The effect of disposal of assets pre-death (Ademption)

25 September 2020


You can probably carbon date me to a specific time, if I tell you that much of my youth was spent watching Paul Daniels and being amazed by his talents (and his bank balance by all accounts). His catchphrase was “Now that’s magic!”. He did some fine disappearing acts in his day. (If you don’t know him, Google him). This got me thinking about assets that are not there at the date of death.

If the asset is not in existence at the date of death, then, the bequest is said to be adeemed. It fails. The beneficiary doesn’t get the asset. So, it is worthwhile reminding clients of this. Particularly if they wish to give named bank accounts or shares. (Its slightly different with real property as clients tend to remember leaving real property to a particular beneficiary and the effect of ademption). In relation to shares and accounts as these can be easily sold or closed clients may not be as reflective as to the consequences of their closure and sale and its impact on their will. But it is always worthwhile reminding clients about this. Get them to steer away from leaving named bank accounts/shares etc if possible. Its different say with jewellery, cars, paintings and the like. Clients tend to hold onto these.

In relation to real property, it is particularly important to ensure that you have checked that the real property is still owned by the client at the time of making the will. Appropriate checks need to be made. The biggest flaw tends to be not spotting joint property. Failure to check can lead to a negligence action.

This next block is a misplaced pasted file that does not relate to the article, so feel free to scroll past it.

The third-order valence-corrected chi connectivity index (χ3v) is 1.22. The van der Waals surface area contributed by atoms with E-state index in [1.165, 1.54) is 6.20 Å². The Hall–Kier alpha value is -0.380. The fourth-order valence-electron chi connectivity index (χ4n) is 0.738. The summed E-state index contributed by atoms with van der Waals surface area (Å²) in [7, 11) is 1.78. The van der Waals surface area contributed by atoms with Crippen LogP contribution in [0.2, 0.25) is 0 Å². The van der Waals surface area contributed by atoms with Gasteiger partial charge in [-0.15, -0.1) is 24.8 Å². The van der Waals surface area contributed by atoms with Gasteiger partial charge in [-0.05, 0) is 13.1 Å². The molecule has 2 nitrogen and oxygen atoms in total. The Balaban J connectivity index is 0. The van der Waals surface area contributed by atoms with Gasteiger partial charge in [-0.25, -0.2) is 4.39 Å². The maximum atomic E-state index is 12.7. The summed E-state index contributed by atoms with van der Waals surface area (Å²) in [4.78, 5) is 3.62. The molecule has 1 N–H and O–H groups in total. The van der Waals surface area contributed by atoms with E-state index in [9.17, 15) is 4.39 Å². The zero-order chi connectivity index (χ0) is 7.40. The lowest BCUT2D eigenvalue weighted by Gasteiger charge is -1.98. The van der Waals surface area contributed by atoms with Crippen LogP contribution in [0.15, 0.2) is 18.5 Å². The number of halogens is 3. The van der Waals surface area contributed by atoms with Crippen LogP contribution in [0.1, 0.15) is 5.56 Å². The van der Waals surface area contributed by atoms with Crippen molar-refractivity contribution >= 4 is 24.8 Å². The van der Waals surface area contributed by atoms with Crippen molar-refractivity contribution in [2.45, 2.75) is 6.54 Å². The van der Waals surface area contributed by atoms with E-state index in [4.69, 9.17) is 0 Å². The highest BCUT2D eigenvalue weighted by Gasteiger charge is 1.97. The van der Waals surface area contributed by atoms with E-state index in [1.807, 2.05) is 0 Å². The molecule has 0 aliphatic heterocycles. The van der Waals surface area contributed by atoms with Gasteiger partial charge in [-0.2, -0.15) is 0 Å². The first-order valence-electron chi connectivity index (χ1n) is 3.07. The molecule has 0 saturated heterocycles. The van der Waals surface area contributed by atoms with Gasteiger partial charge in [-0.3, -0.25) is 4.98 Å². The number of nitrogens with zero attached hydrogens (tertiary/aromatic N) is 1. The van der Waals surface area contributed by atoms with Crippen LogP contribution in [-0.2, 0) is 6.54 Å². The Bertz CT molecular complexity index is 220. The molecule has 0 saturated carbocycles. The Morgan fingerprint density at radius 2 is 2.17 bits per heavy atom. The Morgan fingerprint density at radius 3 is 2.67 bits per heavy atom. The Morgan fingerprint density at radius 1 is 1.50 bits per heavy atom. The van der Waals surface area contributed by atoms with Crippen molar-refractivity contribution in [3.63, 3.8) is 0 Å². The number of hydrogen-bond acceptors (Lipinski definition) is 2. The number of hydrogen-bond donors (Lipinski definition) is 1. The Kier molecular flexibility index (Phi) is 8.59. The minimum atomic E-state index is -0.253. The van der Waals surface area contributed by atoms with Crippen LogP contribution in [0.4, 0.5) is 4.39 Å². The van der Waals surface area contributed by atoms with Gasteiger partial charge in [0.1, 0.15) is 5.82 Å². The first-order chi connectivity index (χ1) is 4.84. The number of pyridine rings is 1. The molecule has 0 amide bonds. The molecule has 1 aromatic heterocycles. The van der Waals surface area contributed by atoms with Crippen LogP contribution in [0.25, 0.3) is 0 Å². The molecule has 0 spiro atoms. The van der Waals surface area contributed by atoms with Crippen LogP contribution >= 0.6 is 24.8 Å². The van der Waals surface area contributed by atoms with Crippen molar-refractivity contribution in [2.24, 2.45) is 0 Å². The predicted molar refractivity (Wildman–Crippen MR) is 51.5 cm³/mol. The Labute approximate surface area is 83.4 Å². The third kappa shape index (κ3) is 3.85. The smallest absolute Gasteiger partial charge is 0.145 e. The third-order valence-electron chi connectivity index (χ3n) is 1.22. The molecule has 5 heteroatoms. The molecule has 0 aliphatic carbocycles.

The question of ademption can have a big impact in the context of wardship. At times the Wards of Court will require the bank accounts to be closed and funds lodged with the Wards of Court office. You should be conscious of the effect of this on bequests in a will and discuss matters with the Wards of Court office. From my experience they can leave bank accounts in situ so as to prevent ademption and disappointed beneficiaries. Likewise assets forming part of an estate may be required to be sold to fund nursing home care. This can lead to a difficult situation. You may have had the situation where certain beneficiaries in knowledge of the contents of a will are anxious to be appointed as a Committee so to have control over what assets be sold to fund nursing home care (and thus avoid them being subject of an ademption). In addition some on the Committee seek to be appointed to sell assets bequeathed to other family members, solely to manufacture ademption as a means to ensure that beneficiaries are disappointed down the line.

These issues can be difficult to navigate for any solicitor. Obviously the contents of a will cannot be disclosed (unless directed by the Wards of Court office) and you will have to ensure that you are not in a position of conflict. This can be one of the rarer cases where it is helpful, that, for example, a parent testator has given copies of a will to their children beneficiaries. I have had circumstances where the children take a reasonable approach and their principal concern is to ensure that there is adequate funds in place for nursing home care and take on the chin the ademption consequences. You can only have these open discussions where it is clear that the existing will has been freely circulated by your testator client and all beneficiaries are talking and in agreement on the approach.

If you have come across these situations let me know. I’d love to hear from you.